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Mineralogy and microfabric as foundation for a new particle-based modelling approach for industrial mineral separation

Pereira, L.


The raw materials sector is one of the most important building blocks in the transition to a renewables-based energy system. This is because, as opposed to the current energy system, which relies mainly on fossil fuels, the new system will require a considerable amount of mineral raw materials to construct the devices required for energy production (e.g., solar panels, wild mills, etc.). Despite efforts to boost secondary metal production via recycling in a circular economy framework, substantial volumes of minerals and metals will still need to be added from the geo- to the anthroposphere within the context of the energy transition. This primary investment is inevitable before recycling-based raw material production can satisfy demand. Therefore, mining will remain indispensable for the foreseeable future.

For millennia, our society has been exploring and exploiting mineral deposits. Consequently, most of the easily exploitable high-grade deposits, which were of primary interest given their obvious technical and economic advantages, have already been depleted. For the future, the mining sector will have to efficiently produce metals and minerals from low-grade orebodies with complex mineralogical and microstructural properties -- these are generally referred to as complex orebodies. The exploitation of such complex orebodies carries significant technical risks. However, these risks may be reduced by applying modelling tools that are reliable and robust.

In a broad sense, modelling techniques are already applied to estimate the resources and reserves contained in a deposit, and to evaluate the potential recovery (i.e., behaviour in comminution and separation processes) of these materials. This thesis focusses on the modelling of recovery processes, more specifically mineral separation processes, suited to complex ores.

Despite recent developments in the fields of process mineralogy and geometallurgy, current mineral separation modelling methods do not fully incorporate the available information on ore complexity. While it is well known that the mineralogical and microstructural properties of individual particles control their process behaviour, currently widely applied modelling methods consider only distributions of bulk particle properties, which oftentimes require much simplification of the particle data available. Moreover, many of the methods used in industrial plant design and process modelling are based on the chemical composition of the samples, which is only a proxy for the mineralogical composition of the ores.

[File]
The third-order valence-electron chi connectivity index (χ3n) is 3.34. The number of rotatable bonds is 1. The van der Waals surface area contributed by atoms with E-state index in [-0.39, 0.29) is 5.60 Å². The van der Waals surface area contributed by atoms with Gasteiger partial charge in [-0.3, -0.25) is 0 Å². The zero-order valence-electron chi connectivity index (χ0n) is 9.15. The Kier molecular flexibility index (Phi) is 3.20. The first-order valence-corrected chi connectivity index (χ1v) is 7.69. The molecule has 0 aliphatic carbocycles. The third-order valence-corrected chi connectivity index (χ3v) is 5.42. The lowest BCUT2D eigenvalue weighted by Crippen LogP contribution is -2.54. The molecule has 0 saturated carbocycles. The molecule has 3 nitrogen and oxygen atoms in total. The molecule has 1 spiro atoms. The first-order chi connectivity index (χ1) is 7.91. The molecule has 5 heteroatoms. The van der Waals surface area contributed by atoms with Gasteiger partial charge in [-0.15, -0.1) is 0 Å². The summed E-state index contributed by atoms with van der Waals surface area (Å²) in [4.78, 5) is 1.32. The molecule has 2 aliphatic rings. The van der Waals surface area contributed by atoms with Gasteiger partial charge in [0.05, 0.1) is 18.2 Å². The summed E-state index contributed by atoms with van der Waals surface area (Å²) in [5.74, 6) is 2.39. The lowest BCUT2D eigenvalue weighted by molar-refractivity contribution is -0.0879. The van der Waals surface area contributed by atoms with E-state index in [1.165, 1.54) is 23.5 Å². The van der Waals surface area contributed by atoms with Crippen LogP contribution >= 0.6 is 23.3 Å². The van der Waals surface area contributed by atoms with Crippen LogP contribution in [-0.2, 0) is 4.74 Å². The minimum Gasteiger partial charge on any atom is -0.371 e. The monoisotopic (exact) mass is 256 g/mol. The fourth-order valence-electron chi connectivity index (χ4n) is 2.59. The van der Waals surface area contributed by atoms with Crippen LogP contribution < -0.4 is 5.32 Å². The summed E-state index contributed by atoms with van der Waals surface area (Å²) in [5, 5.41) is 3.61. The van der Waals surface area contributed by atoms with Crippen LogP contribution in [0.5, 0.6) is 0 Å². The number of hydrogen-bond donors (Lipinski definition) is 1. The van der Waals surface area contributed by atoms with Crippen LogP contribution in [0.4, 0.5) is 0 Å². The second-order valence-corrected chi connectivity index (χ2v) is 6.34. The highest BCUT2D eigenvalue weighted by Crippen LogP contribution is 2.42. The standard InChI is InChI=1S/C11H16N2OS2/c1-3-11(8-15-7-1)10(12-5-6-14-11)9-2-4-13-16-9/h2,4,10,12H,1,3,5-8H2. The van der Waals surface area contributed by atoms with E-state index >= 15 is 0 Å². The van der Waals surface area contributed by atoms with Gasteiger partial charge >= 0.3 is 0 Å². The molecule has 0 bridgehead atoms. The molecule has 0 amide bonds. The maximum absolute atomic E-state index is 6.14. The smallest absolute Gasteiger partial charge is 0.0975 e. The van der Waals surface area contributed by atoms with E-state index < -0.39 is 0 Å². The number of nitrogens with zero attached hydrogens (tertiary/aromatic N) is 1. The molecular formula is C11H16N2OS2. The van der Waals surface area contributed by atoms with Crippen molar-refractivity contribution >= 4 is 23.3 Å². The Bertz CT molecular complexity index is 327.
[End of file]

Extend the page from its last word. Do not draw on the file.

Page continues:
A modelling method for mineral separation processes suited to complex ores should be particle-based, taking into consideration all quantifiable particle properties, and capable of estimating uncertainties. Moreover, to achieve a method generalizable to diverse mineral separation units (e.g., magnetic separation or flotation) with minimal human bias, strategies to independently weight the importance of different particle properties for the process(es) under investigation should be incorporated.

This dissertation introduces a novel particle-based separation modelling method which fulfills these requirements. The core of the method consists of a least absolute shrinkage and selection operator-regularized (multinomial) logistic regression model trained with a balanced particle dataset. The required particle data are collected with scanning electron microscopy-based automated mineralogy systems. Ultimately, the method can quantify the recovery probability of individual particles, with minimal human input, considering the joint influence of particle shape, size, and modal and surface compositions, for any separation process.

Three different case studies were modelled successfully using this new method, without the need for case-specific modifications: 1) the industrial recovery of pyrochlore from a carbonatite deposit with three froth flotation and one magnetic separation units, 2) the laboratory-scale magnetic separation of a complex skarn ore, and 3) the laboratory-scale separation of apatite from a sedimentary ore rich in carbonate minerals by flotation. Moreover, the generalization potential of the method was tested by predicting the process outcome of samples which had not been used in the model training phase, but came from the same geometallurgical domain of a specific ore deposit. In each of these cases, the method obtained high predictive accuracy.

In addition to its predictive power, the new particle-based separation modelling method provides detailed insights into the influence of specific particle properties on processing behaviour. To name a couple, the influence of size on the recovery of different carbonate minerals by flotation in an industrial operation; and a comparison to traditional methodologies demonstrated the limitation of only considering particle liberation in process mineralogy studies -- the associated minerals should be evaluated, too. Finally, the potential application of the method to minimize the volume of test work required in metallurgical tests was showcased with a complex ore.

The approach developed here provides a foundation for future developments, which can be used to optimize mineral separation processes based on particle properties. The opportunity exists to develop a similar approach to model the comminution of single particles and ultimately allow for the full prediction of the recovery potential of complex ores.

Keywords: Geometallurgy; particle-based separation model; minerals processing

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